Women continue to be deprived of their right to live independently and within acceptable boundaries. Indian women frequently take up the responsibilities of preservers of culture and tradition. They are constrained by an excessive number of laws and regulations, most of which are justified in the name of customs and religion. The patriarchal power that is inherent in Indian society shapes how they experience the Indian value system. In the case of the lives of women in the diaspora, due to their struggles with the financial and psychological uncertainties of exile, the responsibilities of family and career, and the claims of both the old and new patriarchies, they find themselves doubly disadvantaged. Additionally, these women must fight against pervasive racial prejudice in nearly every sphere of their lives. The works of Indian American author, Chitra Banerjee Divakaruni, touch on a variety of diasporic topics as well as the experiences of female immigrants in their adoptive homes. The Oleander Girl by Chitra Banerjee Divakaruni portrays the double impact of war and the ripple effect of terror on women that transcends national boundaries. The terror attack of 9/11 impacted the lives of both citizens and the diaspora communities in the USA. Terror creates an environment of unease that further constrains the liberties of individuals, particularly women. Women were expected to be peaceful, comply with their gender-specific roles, and dissociate themselves from violence. The novel shows the struggles of Bengali-American Karobi, who travels to a post-9/11 America, with a burning desire to uncover her family’s secrets. Though a life of freedom is present at her fingertips, she ultimately chooses to return to her homeland as she has promises to keep and duties to fulfill. This sacrifice of her individual choice in favour of family expectations reveals the encompassing power of love that she feels towards her grandparents, a love that diminishes the negative effects of war-induced terror on a family. The objective of the paper is to analyse the power imbalances caused by war-induced terror on a family that causes Indian women to be relegated to a confining set of stereotypical roles.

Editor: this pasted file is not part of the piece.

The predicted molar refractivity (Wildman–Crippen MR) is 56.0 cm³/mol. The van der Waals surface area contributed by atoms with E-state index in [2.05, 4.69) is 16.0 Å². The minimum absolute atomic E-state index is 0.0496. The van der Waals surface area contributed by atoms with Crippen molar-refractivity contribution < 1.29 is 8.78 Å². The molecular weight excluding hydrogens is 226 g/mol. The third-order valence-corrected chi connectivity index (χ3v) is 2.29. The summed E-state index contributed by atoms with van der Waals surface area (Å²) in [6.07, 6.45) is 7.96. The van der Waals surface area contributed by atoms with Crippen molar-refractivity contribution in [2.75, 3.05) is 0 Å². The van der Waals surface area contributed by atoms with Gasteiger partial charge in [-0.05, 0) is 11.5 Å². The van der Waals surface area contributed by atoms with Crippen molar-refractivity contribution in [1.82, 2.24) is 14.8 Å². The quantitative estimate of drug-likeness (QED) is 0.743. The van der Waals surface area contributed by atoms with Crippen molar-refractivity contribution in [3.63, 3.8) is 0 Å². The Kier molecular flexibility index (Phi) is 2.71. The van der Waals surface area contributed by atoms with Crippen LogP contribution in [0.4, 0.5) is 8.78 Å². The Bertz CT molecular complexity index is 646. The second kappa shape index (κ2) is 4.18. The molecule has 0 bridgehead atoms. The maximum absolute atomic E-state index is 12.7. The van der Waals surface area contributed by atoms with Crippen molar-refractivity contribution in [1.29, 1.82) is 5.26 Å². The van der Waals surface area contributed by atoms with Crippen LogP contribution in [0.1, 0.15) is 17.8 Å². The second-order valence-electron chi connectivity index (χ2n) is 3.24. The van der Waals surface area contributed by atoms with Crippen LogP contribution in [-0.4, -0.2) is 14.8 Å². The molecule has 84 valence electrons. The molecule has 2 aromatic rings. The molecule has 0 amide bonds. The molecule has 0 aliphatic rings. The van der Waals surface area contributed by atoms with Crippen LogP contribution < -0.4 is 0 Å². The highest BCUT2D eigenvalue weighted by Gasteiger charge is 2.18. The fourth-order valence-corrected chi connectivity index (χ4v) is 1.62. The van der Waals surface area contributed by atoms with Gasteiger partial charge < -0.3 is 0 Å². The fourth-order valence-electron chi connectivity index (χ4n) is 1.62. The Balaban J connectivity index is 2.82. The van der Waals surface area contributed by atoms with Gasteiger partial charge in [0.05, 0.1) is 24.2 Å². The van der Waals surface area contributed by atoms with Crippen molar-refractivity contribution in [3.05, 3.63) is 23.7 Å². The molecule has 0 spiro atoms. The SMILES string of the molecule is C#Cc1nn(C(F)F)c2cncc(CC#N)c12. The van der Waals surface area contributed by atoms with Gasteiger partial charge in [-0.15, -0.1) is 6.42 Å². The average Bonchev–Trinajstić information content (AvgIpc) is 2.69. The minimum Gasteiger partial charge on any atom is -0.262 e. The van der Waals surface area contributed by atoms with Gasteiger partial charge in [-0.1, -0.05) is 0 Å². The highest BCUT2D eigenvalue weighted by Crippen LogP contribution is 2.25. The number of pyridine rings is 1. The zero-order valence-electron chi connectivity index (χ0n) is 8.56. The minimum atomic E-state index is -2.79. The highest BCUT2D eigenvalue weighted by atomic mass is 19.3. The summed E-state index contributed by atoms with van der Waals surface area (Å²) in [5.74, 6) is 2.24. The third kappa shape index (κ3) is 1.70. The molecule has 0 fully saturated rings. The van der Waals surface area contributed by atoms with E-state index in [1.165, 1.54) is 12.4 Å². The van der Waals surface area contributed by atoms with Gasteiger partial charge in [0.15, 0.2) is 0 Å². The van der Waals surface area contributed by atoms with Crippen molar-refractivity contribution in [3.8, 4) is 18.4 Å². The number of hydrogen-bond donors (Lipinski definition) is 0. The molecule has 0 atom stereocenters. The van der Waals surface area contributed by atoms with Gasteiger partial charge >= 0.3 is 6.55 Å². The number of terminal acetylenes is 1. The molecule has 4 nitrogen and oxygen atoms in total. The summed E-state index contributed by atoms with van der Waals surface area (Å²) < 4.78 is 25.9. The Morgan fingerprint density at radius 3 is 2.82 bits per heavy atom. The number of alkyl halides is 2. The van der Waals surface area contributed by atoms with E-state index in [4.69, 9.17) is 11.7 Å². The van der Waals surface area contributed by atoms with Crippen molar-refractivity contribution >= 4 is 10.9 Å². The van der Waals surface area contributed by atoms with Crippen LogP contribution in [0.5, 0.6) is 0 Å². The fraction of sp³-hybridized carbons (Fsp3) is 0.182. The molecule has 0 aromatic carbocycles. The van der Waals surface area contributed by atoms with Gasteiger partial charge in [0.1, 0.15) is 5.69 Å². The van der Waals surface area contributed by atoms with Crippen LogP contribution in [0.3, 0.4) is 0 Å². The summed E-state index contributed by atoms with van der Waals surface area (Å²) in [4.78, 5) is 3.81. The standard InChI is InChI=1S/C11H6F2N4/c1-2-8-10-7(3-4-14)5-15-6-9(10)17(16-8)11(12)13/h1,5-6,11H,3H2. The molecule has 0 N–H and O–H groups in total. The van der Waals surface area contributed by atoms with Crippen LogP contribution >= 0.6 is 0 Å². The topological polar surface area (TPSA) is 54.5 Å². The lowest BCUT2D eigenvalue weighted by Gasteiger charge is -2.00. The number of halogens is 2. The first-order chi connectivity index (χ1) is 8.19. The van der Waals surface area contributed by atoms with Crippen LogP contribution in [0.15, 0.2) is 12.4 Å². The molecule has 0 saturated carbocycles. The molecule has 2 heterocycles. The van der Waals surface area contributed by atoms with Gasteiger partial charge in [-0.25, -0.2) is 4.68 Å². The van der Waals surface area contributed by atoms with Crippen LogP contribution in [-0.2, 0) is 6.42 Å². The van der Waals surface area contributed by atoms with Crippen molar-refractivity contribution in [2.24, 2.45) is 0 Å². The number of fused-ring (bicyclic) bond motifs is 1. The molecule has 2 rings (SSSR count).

Thampy, Chitra Susan and V N, Pauline
"The Ripple Effect of Terror: Escalating the Rules of Patriarchal Conformity upon the Psyche of Women in The Oleander Girl,"
Journal of International Women's Studies: Vol. 24:
7, Article 4.
Available at: https://vc.bridgew.edu/jiws/vol24/iss7/4